Thoracic Mobility Exercises

Do you have a stiff back?

Do you get headaches?

Unfortunately you're like many patients we treat at the clinic.  

Spinal postures play an important roll in neck, shoulder and lower back complaints.  I believe it is impractical for the majority of us to sit and stand in a perfect posture throughout the day.  Some of us may have skeletal abnormalities, others may have poor ergonomic work environments.  Are these people condemned to a lifetime of back complaints?  I certainly hope not!

I believe regular movement and distribution of postural loads is more practical than the old 'stand up straight' approach.  Please don't get me wrong, this post doesn't give you free reign to sling a heavy back on one shoulder and stoop your way around Melbourne without a care in the world.  What I am telling you is that short periods or poor postures aren't the end of the world.  Your natural posture should be a relaxed position for you and should be one that shifts shapes regularly.  

This regular movement is where many people go wrong.  When was the last time you spent some time to stretch your hamstrings or mobilise your spine?  I'm guessing it wasn't what you were doing before you read this post.  Many of my patients are avoidant to do these activities because they are uncomfortable and don't come with an immediate perceivable benefit.  It is unlikely that you'll notice any difference from one week to the next if you don't do any stretching.  What do you think would be the difference between today and 10 years time if you didn't do any stretching or mobility exercises at all!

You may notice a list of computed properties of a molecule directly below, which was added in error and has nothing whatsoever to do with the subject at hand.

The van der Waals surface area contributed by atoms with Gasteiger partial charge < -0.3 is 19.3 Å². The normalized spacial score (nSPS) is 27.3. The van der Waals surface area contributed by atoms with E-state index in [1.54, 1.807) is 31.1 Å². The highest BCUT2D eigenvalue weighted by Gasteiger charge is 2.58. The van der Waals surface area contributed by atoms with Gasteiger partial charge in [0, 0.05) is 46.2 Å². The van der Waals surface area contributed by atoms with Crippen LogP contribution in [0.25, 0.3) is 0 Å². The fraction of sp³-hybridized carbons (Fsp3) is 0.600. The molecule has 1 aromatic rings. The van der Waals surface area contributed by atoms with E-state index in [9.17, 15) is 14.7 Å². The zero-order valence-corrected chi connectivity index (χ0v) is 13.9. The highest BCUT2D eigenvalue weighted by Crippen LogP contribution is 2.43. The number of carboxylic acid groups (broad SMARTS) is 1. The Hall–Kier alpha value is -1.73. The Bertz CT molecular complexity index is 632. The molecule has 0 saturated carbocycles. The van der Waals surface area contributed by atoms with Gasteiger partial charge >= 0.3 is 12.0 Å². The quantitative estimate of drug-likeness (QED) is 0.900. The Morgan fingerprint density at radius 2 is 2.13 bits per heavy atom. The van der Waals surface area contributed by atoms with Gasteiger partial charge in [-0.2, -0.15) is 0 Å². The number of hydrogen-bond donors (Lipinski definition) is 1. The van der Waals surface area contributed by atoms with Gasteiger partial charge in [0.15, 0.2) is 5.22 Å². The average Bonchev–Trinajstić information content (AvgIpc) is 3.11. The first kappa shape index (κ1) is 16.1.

I'm often describing that window at on the side of your house that you never open.  After a few years it becomes difficult to unlock, it is sticky at you open it, and it doesn't quite open the whole way.  Now compare that with the window in your kitchen that you might open on a regular basis.  It might become a little loose in the hinges but it essentially operates the same way as the day it was built.  I believe this example correlates well with your own joints.  If you use your limbs through their full range, you will maintain that full range throughout your life and this will ultimately allow you to do the things you like to do for longer.

What Are The Benefits To A Mobile Spine?

Stiff Segments

If you have stiff areas in the spine but you still manage to touch your toes or can do a back bend.... where does that movement come from?  This 'extra' movement might be happening in joints that have an increased mobility such as the cervical (neck) spine.  By craning your neck forward and hyper-extending your upper neck, you are placing increased stresses on the joints and muscles of that region.  Common results of this include headaches, shoulder pain or restricted movement.

Stiff Tissues

Oxygen is essential to help promote proper function of muscle tissue.  This is transported throughout the body in the blood which is aided by movement.  If the tissue is maintained in a loaded posture without movement, it is reasonable to question the amount of circulation that might occur in that region.  Through movement oxygenated blood is flushed through the tissues and any metabolites that have built up in the area are encouraged back in to the circulation.  Massage can help to restore your tissues homeostasis (balance), but this can be a very expensive approach if it is your only method maintaining loose tissues. 

Painful Joints

Did you know that there are joints in your spine are lined with nerve endings?  When these joints rub on each other, these nerve endings are stimulated and can have a pain mediating effect.  This same phenomenon is seen when you rub your knee after banging it on a table.